339 F2d 755 Southern Farm Bureau Casualty Insurance Company v. A Morgan

339 F.2d 755

SOUTHERN FARM BUREAU CASUALTY INSURANCE COMPANY, Appellant,
v.
James A. MORGAN, Appellee.

No. 21304.

United States Court of Appeals Fifth Circuit.

Dec. 11, 1964.

Frank M. Cook, Shreveport, La., for appellant.

George C. (Neil) Dixon, Nesib Nader, and Dixon & Malsh, Shreveport, La., for appellee.

Before RIVES and WISDOM, Circuit Judges, and MORGAN, District Judge.

RIVES, Circuit Judge.

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1

Morgan was on a motorcycle, with two passengers, heading north on Highway 79 in Haynesville, Louisiana. Crump, appellant's insured, was backing his truck, also pointed north, onto Highway 79 from the left side of the road. Morgan's motorcycle and the back of Crump's truck collided. Morgan and the two passengers, Birdwell and Burrow, were injured.

2

Birdwell and Burrow each sued appellant, Southern Farm, in a Louisiana district court. Southern Farm defended on the ground of contributory negligence of the plaintiffs in the following particulars: (a) riding without lights after dark, (b) riding on an overloaded motorcycle, and (c) riding too fast. The state district court rejected Southern Farm's claims of contributory negligence, and rendered judgments for plaintiffs. The judgments of the trial court were ultimately affirmed1 and writ refused by the Louisiana Supreme Court.2

3

Morgan brought this diversity action in federal district court under the Louisiana direct action statute. The case was submitted to the court without a jury solely on the transcript of the State court trial of the Burrow and Birdwell cases, and on depositions relating to damages. The district court found that any contributory negligence of Morgan had not been a proximate cause of the accident, and held for plaintiff in an opinion reported as Morgan v. Southern Farm Bureau Cas.Ins. Co., W.D.La., 1963, 223 F.Supp. 996.3 Southern Farm appeals. Morgan, alleging that the appeal is taken solely for purposes of delay, moves for dismissal of the appeal or summary affirmance, and for damages caused by the delay.

4

Morgan argues that the State court determination on the issue of contributory negligence in the suits brought by Birdwell and Burrow, binds the federal court here by collateral estoppel. Collateral estoppel, says Morgan, applies to issues that have been 'settled by a court of competent jurisdiction by final judgment in other proceedings involving either the same parties or parties in privity with the same parties.' For purposes of collateral estoppel, Morgan is not in privity with Birdwell and Burrow. Moreover, the issues as to contributory negligence in the case of the driver differ from such issues in the cases of the passengers. The questions raised on appeal are not trivial, and it has not been shown that the appeal was taken merely for delay within the meaning of Fifth Circuit Rule 30. The motions for dismissal of the appeal, summary affirmance, and for damages are therefore denied.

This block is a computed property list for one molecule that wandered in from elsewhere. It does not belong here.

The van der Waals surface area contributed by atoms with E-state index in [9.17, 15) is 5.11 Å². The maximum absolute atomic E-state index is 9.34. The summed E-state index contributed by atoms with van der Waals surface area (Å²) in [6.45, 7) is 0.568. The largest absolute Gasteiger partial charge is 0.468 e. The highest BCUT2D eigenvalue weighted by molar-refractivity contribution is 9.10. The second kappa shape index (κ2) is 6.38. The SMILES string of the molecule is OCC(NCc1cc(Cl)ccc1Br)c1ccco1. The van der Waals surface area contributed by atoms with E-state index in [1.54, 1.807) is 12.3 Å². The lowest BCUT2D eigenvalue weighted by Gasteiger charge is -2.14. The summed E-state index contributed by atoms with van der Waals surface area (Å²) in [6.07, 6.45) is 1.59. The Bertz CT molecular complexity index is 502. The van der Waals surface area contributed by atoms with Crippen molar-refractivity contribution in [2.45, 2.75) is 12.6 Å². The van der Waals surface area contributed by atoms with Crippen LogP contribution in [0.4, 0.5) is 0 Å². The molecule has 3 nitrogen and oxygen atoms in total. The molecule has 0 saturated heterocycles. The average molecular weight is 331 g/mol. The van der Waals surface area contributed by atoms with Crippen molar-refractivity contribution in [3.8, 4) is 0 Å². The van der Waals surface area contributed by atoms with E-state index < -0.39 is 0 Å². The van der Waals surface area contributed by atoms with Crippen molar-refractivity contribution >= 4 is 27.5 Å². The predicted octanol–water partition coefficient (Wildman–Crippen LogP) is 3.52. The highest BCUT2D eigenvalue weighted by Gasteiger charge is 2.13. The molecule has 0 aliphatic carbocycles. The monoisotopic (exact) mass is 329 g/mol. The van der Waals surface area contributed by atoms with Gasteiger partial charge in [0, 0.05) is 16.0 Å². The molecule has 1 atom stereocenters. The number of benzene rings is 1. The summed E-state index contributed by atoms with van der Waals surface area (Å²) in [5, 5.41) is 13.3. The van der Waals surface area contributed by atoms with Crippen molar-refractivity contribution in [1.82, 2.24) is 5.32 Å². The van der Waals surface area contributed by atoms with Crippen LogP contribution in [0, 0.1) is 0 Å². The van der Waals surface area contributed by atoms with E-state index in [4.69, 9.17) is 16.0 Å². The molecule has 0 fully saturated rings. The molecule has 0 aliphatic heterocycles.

5

Southern Farm argues that the finding by the district court that Morgan's contributory negligence was not a proximate cause of the accident is clearly erroneous. This argument is insupportable. Crump's only precaution before backing onto the highway, according to his own testimony, was to look out the back window of the truck, which 'wasn't nothing clear.' The accident took place at twilight. There was ample testimony to support the court's finding that it was not negligence for Morgan not to have had his lights on, and that the lights, had they been turned on, would have made no difference. There was also substantial basis for the court's finding that, had Crump maintained a proper lookout before backing onto the highway, he would have seen the approaching motorcycle. With regard to the allegations that the motorcycle was overloaded and was being driven too fast, the court concluded that the accident would have occurred absent these factors, so that neither was a proximate cause of the collision and resulting injuries. The court's conclusion was based on testimony as to the distance between the motorcycle and the truck at the time the truck backed onto the highway, and calculations of required stopping distance for a motorcycle traveling at reasonable speed. We agree with the findings and conclusions of the district court.

6

Southern Farm moves that the judgment be amended on appeal or remanded to the district court for amendment on the ground that the aggregate of the judgments in the actions by Birdwell and Burrow, which have now been paid, and of that in the present action exceeds by some $1,186.10 the legal liability of Southern Farm under its policy. Without intimating an opinion as to the relief, if any, to which Southern Farm might be entitled after the proceedings have reached the present stage,4 we think the question can be more appropriately presented to the district court by a motion filed under Rule 60(b), Fed.R.Civ.P. Southern Farm's motion that the judgment be amended on appeal or remanded to the district court for amendment is therefore denied.

7

We conclude that the judgment should be, and it is

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8

Affirmed.

1

Birdwell v. Southern Farm Bureau Cas. Ins. Co., La.Ct.App.1964, 160 So.2d 246; Burrow v. Southern Farm Bureau Cas. Ins. Co., La.Ct.App.1964, 160 So.2d 249

2

Birdwell v. Southern Farm Bureau Cas. Ins. Co., 1964, 245 La. 965, 162 So.2d 14

3

The opinions of the district court and of the Louisiana Court of Appeal are referred to for more detailed discussions of the facts and of the applicable state law

4

See generally Annotation on 'Basis and manner of distribution among multiple claimants of proceeds of liability insurance policy inadequate to pay all claims in full,' 70 A.L.R.2d 416